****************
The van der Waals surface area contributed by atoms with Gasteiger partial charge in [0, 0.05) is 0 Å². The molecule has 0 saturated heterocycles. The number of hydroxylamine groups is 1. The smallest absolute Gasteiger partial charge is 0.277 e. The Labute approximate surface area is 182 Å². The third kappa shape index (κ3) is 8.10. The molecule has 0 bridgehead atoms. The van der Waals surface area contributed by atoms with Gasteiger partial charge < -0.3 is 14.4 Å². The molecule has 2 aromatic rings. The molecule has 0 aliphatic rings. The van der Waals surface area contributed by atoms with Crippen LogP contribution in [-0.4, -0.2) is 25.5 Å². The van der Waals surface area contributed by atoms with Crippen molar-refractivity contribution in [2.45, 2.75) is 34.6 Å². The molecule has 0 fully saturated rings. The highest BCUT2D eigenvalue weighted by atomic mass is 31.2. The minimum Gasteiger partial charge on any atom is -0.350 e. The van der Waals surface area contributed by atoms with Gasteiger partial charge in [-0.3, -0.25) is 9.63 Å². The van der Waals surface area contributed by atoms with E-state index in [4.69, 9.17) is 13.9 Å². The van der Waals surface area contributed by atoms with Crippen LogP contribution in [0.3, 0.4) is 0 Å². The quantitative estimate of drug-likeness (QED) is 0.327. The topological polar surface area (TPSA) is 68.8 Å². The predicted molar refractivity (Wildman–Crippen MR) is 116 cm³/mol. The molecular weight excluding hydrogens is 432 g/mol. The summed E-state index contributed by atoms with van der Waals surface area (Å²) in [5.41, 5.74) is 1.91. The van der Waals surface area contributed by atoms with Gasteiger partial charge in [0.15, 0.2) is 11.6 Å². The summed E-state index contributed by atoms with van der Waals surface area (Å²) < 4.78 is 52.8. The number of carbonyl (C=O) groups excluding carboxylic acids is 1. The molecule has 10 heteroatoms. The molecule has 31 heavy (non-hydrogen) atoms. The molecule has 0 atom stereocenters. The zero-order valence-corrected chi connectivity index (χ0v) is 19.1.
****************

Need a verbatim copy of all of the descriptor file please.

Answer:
The van der Waals surface area contributed by atoms with Gasteiger partial charge in [0, 0.05) is 0 Å². The molecule has 0 saturated heterocycles. The number of hydroxylamine groups is 1. The smallest absolute Gasteiger partial charge is 0.277 e. The Labute approximate surface area is 182 Å². The third kappa shape index (κ3) is 8.10. The molecule has 0 bridgehead atoms. The van der Waals surface area contributed by atoms with Gasteiger partial charge < -0.3 is 14.4 Å². The molecule has 2 aromatic rings. The molecule has 0 aliphatic rings. The van der Waals surface area contributed by atoms with Crippen LogP contribution in [-0.4, -0.2) is 25.5 Å². The van der Waals surface area contributed by atoms with Crippen molar-refractivity contribution in [2.45, 2.75) is 34.6 Å². The molecule has 0 fully saturated rings. The highest BCUT2D eigenvalue weighted by atomic mass is 31.2. The minimum Gasteiger partial charge on any atom is -0.350 e. The van der Waals surface area contributed by atoms with Gasteiger partial charge in [-0.3, -0.25) is 9.63 Å². The van der Waals surface area contributed by atoms with E-state index in [4.69, 9.17) is 13.9 Å². The van der Waals surface area contributed by atoms with Crippen LogP contribution in [0.3, 0.4) is 0 Å². The quantitative estimate of drug-likeness (QED) is 0.327. The topological polar surface area (TPSA) is 68.8 Å². The predicted molar refractivity (Wildman–Crippen MR) is 116 cm³/mol. The molecular weight excluding hydrogens is 432 g/mol. The summed E-state index contributed by atoms with van der Waals surface area (Å²) in [5.41, 5.74) is 1.91. The van der Waals surface area contributed by atoms with Gasteiger partial charge in [0.15, 0.2) is 11.6 Å². The summed E-state index contributed by atoms with van der Waals surface area (Å²) < 4.78 is 52.8. The number of carbonyl (C=O) groups excluding carboxylic acids is 1. The molecule has 10 heteroatoms. The molecule has 31 heavy (non-hydrogen) atoms. The molecule has 0 atom stereocenters. The zero-order valence-corrected chi connectivity index (χ0v) is 19.1.